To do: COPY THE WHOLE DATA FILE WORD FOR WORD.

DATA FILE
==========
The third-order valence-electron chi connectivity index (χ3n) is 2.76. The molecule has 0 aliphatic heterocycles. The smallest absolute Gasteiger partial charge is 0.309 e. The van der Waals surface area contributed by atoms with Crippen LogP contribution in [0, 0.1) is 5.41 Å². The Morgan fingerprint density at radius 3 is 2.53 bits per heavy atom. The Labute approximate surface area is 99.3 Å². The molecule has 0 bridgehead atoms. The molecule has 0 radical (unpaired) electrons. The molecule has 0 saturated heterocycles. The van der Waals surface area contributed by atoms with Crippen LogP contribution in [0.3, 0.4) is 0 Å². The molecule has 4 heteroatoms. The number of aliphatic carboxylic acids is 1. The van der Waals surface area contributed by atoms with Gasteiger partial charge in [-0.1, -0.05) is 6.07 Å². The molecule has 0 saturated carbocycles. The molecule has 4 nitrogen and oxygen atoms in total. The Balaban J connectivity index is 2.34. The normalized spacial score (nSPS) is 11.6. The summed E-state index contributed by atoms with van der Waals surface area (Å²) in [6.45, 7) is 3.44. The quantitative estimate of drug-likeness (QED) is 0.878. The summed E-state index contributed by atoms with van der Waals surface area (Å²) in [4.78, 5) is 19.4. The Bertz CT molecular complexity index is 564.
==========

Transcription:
The third-order valence-electron chi connectivity index (χ3n) is 2.76. The molecule has 0 aliphatic heterocycles. The smallest absolute Gasteiger partial charge is 0.309 e. The van der Waals surface area contributed by atoms with Crippen LogP contribution in [0, 0.1) is 5.41 Å². The Morgan fingerprint density at radius 3 is 2.53 bits per heavy atom. The Labute approximate surface area is 99.3 Å². The molecule has 0 bridgehead atoms. The molecule has 0 radical (unpaired) electrons. The molecule has 0 saturated heterocycles. The van der Waals surface area contributed by atoms with Crippen LogP contribution in [0.3, 0.4) is 0 Å². The molecule has 4 heteroatoms. The number of aliphatic carboxylic acids is 1. The van der Waals surface area contributed by atoms with Gasteiger partial charge in [-0.1, -0.05) is 6.07 Å². The molecule has 0 saturated carbocycles. The molecule has 4 nitrogen and oxygen atoms in total. The Balaban J connectivity index is 2.34. The normalized spacial score (nSPS) is 11.6. The summed E-state index contributed by atoms with van der Waals surface area (Å²) in [6.45, 7) is 3.44. The quantitative estimate of drug-likeness (QED) is 0.878. The summed E-state index contributed by atoms with van der Waals surface area (Å²) in [4.78, 5) is 19.4. The Bertz CT molecular complexity index is 564.